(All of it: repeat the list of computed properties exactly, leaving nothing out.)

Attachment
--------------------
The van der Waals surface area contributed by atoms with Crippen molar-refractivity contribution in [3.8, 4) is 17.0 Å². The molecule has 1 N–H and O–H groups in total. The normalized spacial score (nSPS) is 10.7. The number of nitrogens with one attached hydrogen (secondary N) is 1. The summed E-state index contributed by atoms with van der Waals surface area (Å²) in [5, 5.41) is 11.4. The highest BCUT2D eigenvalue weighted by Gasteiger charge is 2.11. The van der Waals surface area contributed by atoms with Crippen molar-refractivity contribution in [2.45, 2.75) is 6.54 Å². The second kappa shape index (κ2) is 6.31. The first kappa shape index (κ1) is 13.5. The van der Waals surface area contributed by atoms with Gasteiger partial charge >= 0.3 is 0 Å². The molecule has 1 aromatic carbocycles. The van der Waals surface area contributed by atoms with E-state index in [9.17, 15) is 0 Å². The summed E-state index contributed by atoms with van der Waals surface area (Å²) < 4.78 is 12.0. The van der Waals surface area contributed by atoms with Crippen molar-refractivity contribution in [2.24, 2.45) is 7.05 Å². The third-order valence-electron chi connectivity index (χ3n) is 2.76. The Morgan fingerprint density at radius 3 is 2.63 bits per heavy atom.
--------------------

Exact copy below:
The van der Waals surface area contributed by atoms with Crippen molar-refractivity contribution in [3.8, 4) is 17.0 Å². The molecule has 1 N–H and O–H groups in total. The normalized spacial score (nSPS) is 10.7. The number of nitrogens with one attached hydrogen (secondary N) is 1. The summed E-state index contributed by atoms with van der Waals surface area (Å²) in [5, 5.41) is 11.4. The highest BCUT2D eigenvalue weighted by Gasteiger charge is 2.11. The van der Waals surface area contributed by atoms with Crippen molar-refractivity contribution in [2.45, 2.75) is 6.54 Å². The second kappa shape index (κ2) is 6.31. The first kappa shape index (κ1) is 13.5. The van der Waals surface area contributed by atoms with Gasteiger partial charge >= 0.3 is 0 Å². The molecule has 1 aromatic carbocycles. The van der Waals surface area contributed by atoms with E-state index in [9.17, 15) is 0 Å². The summed E-state index contributed by atoms with van der Waals surface area (Å²) < 4.78 is 12.0. The van der Waals surface area contributed by atoms with Crippen molar-refractivity contribution in [2.24, 2.45) is 7.05 Å². The third-order valence-electron chi connectivity index (χ3n) is 2.76. The Morgan fingerprint density at radius 3 is 2.63 bits per heavy atom.